Home / Drives / Maruti Suzuki XL6: Modern Family Van First Drive Report


Maruti Suzuki have given the Ertiga’s sibling its fair share of updates that include an all-new gearbox and subtle aesthetic updates as well. Here’s what’s new on the new XL6.

Aesthetically new?

At first glance, it actually doesn’t look all that different. The wide moustache-like chrome garnish on the grille remains and so do the headlamps and bumpers. However, the grille has been redesigned along with the wheels that are now an all-new 16-inch set adding a sense of buff-ness to the stance of this MPV. As we move towards the back, the tail-lamp set has been smoked out, that’s topped by a new wing and a shark-fin antenna. I’ve always liked how distinct the XL6 looked, even though I find the chrome a little overwhelming. Maruti Suzuki are also offering an array of new colours along with three trim levels, which is nice to see.

What’s under the hood?

The 1.5-litre, naturally aspirated, four-cylinder, petrol engine, now called the K15C and which now gets Maruti’s DualJet tech. The motor has been coupled with a 12V mild-hybrid unit that allows for a quieter start-stop system, along with an initial torque assist. The power output is 103 hp and there’s 137 Nm of torque. The initial torque assist was a touch I really liked; however, the naturally aspirated mill takes its time to get going. I would have really liked to see some kind of forced induction in this motor for that punch it lacks. The engine comes mated to a five-speed stick shift or an all-new six-speed torque converter that replaces the old four-speed unit. And the best part, we also see paddle shifters for the auto box. While the manual is a hoot to drive, as usual, I was impressed by the automatic ’box too. Kickdowns happen instantly and shifts are almost seamless; take control of the gearbox with the paddle shifters and you will be surprised to see how quickly the car shifts through gears.

Luxurious on the inside?

I quite liked the dark leatherette. The cabin more or less remains unchanged; however, the infotainment unit is a new seven-inch one, as seen in the Baleno. For the first time, we get to see ventilated seats for the driver and passenger and, boy, do they work well. The driver display remains unchanged with analogue dials flanking a tiny display unit. I would’ve liked to see an all-digital display just as a nice value-addition. Captain seats have been retained for the second row, which was quite roomy, too; however, second-row ventilated seats should be available at least as an option. The third row, as the case is with cars in this segment, does become a little difficult for my frame.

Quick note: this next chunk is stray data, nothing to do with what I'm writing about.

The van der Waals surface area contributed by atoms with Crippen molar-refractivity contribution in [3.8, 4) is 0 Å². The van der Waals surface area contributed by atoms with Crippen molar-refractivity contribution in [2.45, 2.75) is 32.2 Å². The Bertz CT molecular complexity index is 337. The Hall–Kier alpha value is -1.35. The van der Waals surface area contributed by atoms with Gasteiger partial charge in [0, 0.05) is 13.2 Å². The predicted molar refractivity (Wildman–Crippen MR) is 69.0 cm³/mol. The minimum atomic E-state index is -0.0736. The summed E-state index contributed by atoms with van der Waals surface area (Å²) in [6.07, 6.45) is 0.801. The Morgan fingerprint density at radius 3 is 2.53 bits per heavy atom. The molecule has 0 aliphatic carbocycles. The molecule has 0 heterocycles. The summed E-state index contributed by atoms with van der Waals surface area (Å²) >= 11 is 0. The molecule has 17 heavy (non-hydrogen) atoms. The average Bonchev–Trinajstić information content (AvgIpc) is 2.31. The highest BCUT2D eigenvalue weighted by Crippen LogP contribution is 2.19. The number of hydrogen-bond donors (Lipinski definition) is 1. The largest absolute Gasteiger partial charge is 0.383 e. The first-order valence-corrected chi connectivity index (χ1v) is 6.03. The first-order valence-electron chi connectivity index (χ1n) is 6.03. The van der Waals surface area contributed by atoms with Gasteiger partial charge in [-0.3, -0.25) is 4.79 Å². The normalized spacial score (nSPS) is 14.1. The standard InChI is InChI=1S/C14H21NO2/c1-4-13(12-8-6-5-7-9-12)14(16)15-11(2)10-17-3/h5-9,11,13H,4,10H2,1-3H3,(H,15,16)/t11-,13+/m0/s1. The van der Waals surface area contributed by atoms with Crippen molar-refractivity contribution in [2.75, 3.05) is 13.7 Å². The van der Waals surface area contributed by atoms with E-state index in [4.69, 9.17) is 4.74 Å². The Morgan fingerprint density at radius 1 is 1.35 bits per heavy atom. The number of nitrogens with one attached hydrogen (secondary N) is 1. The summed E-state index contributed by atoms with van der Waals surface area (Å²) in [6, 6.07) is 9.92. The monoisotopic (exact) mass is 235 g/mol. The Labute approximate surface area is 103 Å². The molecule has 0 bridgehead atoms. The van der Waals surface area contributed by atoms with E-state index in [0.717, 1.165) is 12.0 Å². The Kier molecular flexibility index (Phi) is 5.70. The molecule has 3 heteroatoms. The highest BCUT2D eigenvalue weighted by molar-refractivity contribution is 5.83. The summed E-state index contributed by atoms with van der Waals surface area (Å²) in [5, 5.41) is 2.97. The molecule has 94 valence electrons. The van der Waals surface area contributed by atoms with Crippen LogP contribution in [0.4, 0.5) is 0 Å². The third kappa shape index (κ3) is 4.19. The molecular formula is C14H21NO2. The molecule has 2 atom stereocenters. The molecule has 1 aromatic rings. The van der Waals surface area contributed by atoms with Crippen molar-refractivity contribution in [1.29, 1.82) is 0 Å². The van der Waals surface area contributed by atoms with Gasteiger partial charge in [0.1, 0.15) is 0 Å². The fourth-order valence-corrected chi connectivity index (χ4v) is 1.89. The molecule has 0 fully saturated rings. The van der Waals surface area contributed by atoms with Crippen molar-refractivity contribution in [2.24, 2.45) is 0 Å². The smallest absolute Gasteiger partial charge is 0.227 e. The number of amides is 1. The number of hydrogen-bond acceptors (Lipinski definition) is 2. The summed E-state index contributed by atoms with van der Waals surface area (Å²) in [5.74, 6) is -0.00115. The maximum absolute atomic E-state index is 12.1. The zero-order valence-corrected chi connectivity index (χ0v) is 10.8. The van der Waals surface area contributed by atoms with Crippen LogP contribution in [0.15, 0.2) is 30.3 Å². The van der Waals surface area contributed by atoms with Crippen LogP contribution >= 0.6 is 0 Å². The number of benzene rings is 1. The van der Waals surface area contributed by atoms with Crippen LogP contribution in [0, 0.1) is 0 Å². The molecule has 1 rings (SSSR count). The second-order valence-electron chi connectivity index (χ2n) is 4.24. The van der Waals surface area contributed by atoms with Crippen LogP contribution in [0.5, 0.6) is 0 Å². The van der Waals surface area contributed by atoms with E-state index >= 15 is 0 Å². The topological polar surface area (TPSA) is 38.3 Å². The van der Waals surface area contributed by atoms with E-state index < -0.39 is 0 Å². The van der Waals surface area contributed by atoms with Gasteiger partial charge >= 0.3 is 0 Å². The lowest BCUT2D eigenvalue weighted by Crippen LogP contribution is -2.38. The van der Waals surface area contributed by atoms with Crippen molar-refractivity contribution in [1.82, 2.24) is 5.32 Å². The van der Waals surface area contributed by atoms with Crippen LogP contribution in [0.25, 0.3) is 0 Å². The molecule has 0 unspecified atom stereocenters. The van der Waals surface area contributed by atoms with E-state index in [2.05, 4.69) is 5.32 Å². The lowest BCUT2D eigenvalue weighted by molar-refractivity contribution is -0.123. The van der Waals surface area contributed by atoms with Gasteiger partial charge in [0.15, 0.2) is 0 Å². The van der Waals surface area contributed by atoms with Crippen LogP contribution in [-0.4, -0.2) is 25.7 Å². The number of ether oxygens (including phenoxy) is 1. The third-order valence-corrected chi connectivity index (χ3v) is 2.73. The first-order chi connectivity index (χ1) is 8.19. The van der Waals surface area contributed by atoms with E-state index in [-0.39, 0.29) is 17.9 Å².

Storage compartments is yet another key element that I found the XL6 lacking in, especially for the second-row passengers. Yes, front-seat storage is available and so are door-panel compartments; however, considering the amount of space the cabin has, I’m sure Maruti could have added something to the central part of the cabin. Overall, the cabin did feel like a nice place to be in and the build quality was indeed impressive.


Maruti Suzuki have taken the premium tag for the XL6 a bit too seriously and given this MPV a bunch of creature comforts that we see for the first time. A 360-degree camera, TPMS, Suzuki Connect (a feature that allows passengers to connect their phone to the infotainment and control it via the phone), ESP, Hill Hold, and, lastly, four airbags as well. In this entire suite of electronics, the 360-degree camera was the one feature that I used quite a bit; however, its proximity sensors were a little too sensitive for my liking.

Worth it?

Priced from Rs 11.29 lakh (ex-showroom) all the way to Rs 14.55 lakh (ex-showroom), the XL6 is quite a strong product in that segment. However, when compared to the Kia Carens, the XL6 falls short on the equipment front and the lack of a diesel engine in the XL6 is yet another bummer for me. However, at the price point where the XL6 is placed, it makes a strong case for itself. Even so, the few rough edges that the car has may be revised in its next iteration.


About the author: Glen Francis



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